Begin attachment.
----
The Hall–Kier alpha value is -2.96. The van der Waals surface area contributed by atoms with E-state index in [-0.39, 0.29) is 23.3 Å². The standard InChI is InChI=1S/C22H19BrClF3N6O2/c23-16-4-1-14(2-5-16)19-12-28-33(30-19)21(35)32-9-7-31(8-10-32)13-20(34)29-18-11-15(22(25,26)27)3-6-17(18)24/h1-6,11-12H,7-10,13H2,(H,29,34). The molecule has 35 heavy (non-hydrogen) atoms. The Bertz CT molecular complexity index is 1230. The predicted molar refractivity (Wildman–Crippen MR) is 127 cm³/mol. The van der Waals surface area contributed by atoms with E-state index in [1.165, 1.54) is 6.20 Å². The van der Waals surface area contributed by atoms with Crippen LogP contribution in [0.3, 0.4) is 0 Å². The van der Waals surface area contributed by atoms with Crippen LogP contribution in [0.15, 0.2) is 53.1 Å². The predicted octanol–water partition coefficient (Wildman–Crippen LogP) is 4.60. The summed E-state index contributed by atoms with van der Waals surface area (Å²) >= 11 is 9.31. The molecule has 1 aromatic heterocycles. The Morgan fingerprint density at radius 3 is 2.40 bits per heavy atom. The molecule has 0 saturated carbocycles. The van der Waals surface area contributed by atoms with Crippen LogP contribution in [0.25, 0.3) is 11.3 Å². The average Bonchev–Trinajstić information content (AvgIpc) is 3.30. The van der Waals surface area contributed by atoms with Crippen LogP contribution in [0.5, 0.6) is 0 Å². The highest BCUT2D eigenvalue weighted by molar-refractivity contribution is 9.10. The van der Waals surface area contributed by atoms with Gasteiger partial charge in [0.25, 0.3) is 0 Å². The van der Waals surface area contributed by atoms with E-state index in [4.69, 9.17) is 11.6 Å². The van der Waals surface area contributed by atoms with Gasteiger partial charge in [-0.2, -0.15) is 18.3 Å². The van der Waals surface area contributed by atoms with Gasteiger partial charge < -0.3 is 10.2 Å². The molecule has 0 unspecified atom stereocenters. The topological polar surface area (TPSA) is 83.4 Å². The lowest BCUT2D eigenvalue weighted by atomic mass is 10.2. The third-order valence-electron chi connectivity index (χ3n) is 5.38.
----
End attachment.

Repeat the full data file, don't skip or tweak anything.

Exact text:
The Hall–Kier alpha value is -2.96. The van der Waals surface area contributed by atoms with E-state index in [-0.39, 0.29) is 23.3 Å². The standard InChI is InChI=1S/C22H19BrClF3N6O2/c23-16-4-1-14(2-5-16)19-12-28-33(30-19)21(35)32-9-7-31(8-10-32)13-20(34)29-18-11-15(22(25,26)27)3-6-17(18)24/h1-6,11-12H,7-10,13H2,(H,29,34). The molecule has 35 heavy (non-hydrogen) atoms. The Bertz CT molecular complexity index is 1230. The predicted molar refractivity (Wildman–Crippen MR) is 127 cm³/mol. The van der Waals surface area contributed by atoms with E-state index in [1.165, 1.54) is 6.20 Å². The van der Waals surface area contributed by atoms with Crippen LogP contribution in [0.3, 0.4) is 0 Å². The van der Waals surface area contributed by atoms with Crippen LogP contribution in [0.15, 0.2) is 53.1 Å². The predicted octanol–water partition coefficient (Wildman–Crippen LogP) is 4.60. The summed E-state index contributed by atoms with van der Waals surface area (Å²) >= 11 is 9.31. The molecule has 1 aromatic heterocycles. The Morgan fingerprint density at radius 3 is 2.40 bits per heavy atom. The molecule has 0 saturated carbocycles. The van der Waals surface area contributed by atoms with Crippen LogP contribution in [0.25, 0.3) is 11.3 Å². The average Bonchev–Trinajstić information content (AvgIpc) is 3.30. The van der Waals surface area contributed by atoms with Crippen LogP contribution in [0.5, 0.6) is 0 Å². The highest BCUT2D eigenvalue weighted by molar-refractivity contribution is 9.10. The van der Waals surface area contributed by atoms with Gasteiger partial charge in [0.25, 0.3) is 0 Å². The van der Waals surface area contributed by atoms with E-state index in [4.69, 9.17) is 11.6 Å². The van der Waals surface area contributed by atoms with Gasteiger partial charge in [-0.2, -0.15) is 18.3 Å². The van der Waals surface area contributed by atoms with Gasteiger partial charge < -0.3 is 10.2 Å². The molecule has 0 unspecified atom stereocenters. The topological polar surface area (TPSA) is 83.4 Å². The lowest BCUT2D eigenvalue weighted by atomic mass is 10.2. The third-order valence-electron chi connectivity index (χ3n) is 5.38.